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The name was coined by British physician Richard Asher in 1951 in reference to Baron Munchausen, a fictional German aristocrat made famous in a 1785 popular novel, Baron Munchausen’s Narratives of his Marvellous Travels and Campaigns in Russia. The book recounts the far-fetched, wildly exaggerated tales of a Baron in his adventures through Russia, fighting off giant fish, riding cannonballs and travelling to the Moon. This fictional character was in turn loosely based on a real-life Baron of the time, Hieronymus Carl Friedrich von Munchausen, who was said to be very much unhappy that his family name had been so appropriated. Imagine if the real-life Baron Munchausen knew that two centuries later, his name would stand in the history books alongside a little-understood, often-stigmatised psychiatric disorder. The poor Baron would be rolling in his grave.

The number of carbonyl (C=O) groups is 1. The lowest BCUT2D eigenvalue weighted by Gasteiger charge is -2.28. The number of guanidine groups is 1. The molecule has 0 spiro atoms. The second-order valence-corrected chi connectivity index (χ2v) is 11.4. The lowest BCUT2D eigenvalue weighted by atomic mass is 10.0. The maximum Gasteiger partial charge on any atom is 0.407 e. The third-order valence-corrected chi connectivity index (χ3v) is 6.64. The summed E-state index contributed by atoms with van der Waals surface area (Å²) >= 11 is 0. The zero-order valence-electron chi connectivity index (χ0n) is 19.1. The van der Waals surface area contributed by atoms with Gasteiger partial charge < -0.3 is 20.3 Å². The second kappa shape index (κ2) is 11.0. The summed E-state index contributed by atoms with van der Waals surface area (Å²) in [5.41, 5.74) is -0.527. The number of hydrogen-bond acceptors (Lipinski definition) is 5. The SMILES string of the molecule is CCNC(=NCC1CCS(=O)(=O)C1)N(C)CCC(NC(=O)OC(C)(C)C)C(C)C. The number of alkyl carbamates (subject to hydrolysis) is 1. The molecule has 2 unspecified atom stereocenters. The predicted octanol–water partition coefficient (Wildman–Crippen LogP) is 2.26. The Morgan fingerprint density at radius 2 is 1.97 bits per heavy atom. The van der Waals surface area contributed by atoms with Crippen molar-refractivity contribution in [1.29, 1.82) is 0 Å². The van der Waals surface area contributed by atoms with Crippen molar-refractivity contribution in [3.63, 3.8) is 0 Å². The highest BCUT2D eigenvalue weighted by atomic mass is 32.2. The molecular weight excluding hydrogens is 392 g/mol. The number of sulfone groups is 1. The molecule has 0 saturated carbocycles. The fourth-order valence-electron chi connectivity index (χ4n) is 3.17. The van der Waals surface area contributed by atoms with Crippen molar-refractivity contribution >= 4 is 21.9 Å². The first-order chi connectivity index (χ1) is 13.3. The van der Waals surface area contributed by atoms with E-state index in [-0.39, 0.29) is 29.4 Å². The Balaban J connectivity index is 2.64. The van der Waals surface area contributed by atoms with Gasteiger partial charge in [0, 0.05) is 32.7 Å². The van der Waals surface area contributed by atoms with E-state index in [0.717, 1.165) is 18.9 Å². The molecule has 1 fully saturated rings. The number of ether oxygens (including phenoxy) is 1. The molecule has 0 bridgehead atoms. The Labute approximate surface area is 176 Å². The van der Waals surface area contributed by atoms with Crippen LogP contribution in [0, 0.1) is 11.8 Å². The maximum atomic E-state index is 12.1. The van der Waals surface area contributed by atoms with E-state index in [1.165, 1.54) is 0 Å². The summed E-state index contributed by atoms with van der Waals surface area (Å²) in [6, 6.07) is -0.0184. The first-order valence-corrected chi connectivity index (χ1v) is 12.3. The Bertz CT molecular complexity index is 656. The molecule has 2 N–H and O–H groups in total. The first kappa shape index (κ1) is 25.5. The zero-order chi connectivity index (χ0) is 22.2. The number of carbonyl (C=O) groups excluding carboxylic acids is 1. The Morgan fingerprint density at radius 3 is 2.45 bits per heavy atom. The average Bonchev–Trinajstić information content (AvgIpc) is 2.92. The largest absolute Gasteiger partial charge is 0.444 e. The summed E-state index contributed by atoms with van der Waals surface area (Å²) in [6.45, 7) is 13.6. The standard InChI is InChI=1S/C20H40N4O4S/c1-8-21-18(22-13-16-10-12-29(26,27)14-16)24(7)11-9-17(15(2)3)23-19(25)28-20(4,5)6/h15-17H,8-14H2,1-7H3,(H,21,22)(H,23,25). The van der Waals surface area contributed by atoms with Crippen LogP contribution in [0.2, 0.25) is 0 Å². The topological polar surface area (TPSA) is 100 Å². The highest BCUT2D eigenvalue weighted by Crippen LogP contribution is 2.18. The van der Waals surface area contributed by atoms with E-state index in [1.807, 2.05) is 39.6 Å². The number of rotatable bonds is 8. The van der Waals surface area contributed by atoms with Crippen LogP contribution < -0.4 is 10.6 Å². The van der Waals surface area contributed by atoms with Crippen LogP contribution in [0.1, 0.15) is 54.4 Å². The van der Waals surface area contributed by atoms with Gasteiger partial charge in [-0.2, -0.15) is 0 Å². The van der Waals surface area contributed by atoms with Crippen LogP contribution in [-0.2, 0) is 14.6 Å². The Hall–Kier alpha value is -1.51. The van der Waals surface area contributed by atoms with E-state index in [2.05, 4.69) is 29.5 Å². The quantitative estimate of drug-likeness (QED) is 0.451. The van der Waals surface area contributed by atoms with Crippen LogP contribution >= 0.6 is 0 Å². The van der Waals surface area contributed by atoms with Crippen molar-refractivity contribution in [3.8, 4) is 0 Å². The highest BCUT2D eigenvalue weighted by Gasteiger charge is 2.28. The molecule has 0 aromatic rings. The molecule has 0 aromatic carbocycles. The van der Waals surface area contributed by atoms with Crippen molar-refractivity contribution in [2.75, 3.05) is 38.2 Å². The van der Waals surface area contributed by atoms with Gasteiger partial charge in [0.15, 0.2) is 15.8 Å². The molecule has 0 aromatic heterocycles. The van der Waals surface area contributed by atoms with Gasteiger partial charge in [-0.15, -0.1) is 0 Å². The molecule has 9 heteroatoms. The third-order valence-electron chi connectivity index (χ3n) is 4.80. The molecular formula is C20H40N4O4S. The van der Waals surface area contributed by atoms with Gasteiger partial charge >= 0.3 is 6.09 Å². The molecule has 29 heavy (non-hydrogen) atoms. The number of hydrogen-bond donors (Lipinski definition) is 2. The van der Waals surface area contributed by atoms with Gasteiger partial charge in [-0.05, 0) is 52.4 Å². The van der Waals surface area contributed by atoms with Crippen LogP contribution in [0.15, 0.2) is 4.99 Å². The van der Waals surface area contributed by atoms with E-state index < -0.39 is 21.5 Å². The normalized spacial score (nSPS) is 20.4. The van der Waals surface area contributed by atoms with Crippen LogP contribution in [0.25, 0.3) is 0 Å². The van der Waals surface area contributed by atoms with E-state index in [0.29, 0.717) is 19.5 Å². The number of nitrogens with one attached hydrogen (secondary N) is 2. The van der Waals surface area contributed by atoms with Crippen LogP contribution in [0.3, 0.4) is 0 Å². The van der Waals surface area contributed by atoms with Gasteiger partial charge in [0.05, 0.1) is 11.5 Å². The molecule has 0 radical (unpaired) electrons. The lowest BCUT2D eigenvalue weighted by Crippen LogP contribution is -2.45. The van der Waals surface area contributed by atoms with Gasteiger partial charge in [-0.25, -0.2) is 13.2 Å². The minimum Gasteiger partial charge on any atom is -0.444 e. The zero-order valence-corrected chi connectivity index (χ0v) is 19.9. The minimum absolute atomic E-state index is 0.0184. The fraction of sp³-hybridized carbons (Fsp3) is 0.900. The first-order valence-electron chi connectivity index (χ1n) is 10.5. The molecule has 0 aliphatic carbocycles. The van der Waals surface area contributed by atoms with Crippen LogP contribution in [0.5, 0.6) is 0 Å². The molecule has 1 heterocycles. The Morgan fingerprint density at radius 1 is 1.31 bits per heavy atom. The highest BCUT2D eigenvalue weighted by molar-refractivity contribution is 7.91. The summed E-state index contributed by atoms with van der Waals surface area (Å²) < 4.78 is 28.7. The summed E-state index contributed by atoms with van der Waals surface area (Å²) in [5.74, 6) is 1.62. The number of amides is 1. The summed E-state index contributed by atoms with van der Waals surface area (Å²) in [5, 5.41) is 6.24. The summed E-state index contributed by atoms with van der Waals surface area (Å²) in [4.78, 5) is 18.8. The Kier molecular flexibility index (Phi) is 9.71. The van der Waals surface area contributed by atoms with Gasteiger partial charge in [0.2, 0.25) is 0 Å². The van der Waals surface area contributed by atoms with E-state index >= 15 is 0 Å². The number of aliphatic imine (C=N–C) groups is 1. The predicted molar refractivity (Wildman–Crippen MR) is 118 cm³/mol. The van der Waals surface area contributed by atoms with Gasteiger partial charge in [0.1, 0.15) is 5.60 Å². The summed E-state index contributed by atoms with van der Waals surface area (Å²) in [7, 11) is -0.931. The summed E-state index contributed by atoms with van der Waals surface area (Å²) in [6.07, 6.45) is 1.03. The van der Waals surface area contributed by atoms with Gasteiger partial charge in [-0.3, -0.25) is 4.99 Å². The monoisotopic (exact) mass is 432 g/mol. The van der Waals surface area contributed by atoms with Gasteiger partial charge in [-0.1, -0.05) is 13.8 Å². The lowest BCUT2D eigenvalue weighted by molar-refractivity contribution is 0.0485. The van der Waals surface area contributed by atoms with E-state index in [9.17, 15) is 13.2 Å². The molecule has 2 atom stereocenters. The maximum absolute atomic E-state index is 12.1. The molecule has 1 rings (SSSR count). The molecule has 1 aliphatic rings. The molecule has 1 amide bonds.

References

  1. Bettencourt, C & Lima, M 2011, ‘Machado-Joseph Disease: from first descriptions to new perspectives’, Orphanet Journal of Rare Diseases, vol. 6, no. 1, p. 35, DOI:10.1186/1750-1172-6-35.
  2. Ferguson, RP & Thomas, D 2014, ‘Medical eponyms’, Journal of community hospital internal medicine perspectives, vol. 4, no. 3, p. 10.3402/jchimp.v4.25046, DOI:10.3402/jchimp.v4.25046.
  3. Tattersall, R & Turner, B 2000, ‘Brown-Séquard and his syndrome’, The Lancet, vol. 356, no. 9223, pp. 61-63, DOI:10.1016/s0140-6736(00)02441-7.
  4. Uston, C 2005, ‘NEUROwords Dr. Thomas Willis’ Famous Eponym: The Circle of Willis’, Journal of the History of the Neurosciences, vol. 14, no. 1, pp. 16-21, DOI:10.1080/096470490512553.
  5. Wysocki, WM, Komorowski, AL & Wysocki, A 2005, ‘[One name, two physicians. About Whipple’s procedure and Whipple’s disease]’, Przegl Lek, vol. 62, no. 2, pp. 139-40.